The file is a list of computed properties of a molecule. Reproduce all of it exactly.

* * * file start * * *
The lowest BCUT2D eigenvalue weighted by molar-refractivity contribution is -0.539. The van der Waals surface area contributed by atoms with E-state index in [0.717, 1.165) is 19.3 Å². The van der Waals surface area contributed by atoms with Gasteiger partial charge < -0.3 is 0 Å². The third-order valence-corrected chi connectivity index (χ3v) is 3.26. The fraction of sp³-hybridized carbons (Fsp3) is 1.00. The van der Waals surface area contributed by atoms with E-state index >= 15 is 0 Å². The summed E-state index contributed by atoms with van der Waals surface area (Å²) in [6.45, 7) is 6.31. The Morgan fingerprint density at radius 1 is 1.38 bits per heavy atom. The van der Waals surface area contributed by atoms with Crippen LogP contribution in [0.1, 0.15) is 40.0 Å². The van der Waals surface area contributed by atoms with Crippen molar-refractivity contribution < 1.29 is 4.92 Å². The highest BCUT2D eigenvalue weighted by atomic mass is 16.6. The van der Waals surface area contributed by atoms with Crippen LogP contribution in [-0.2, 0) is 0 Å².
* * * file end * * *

The lowest BCUT2D eigenvalue weighted by molar-refractivity contribution is -0.539. The van der Waals surface area contributed by atoms with E-state index in [0.717, 1.165) is 19.3 Å². The van der Waals surface area contributed by atoms with Gasteiger partial charge < -0.3 is 0 Å². The third-order valence-corrected chi connectivity index (χ3v) is 3.26. The fraction of sp³-hybridized carbons (Fsp3) is 1.00. The van der Waals surface area contributed by atoms with E-state index >= 15 is 0 Å². The summed E-state index contributed by atoms with van der Waals surface area (Å²) in [6.45, 7) is 6.31. The Morgan fingerprint density at radius 1 is 1.38 bits per heavy atom. The van der Waals surface area contributed by atoms with Crippen LogP contribution in [0.1, 0.15) is 40.0 Å². The van der Waals surface area contributed by atoms with Crippen molar-refractivity contribution < 1.29 is 4.92 Å². The highest BCUT2D eigenvalue weighted by atomic mass is 16.6. The van der Waals surface area contributed by atoms with Crippen LogP contribution in [-0.2, 0) is 0 Å².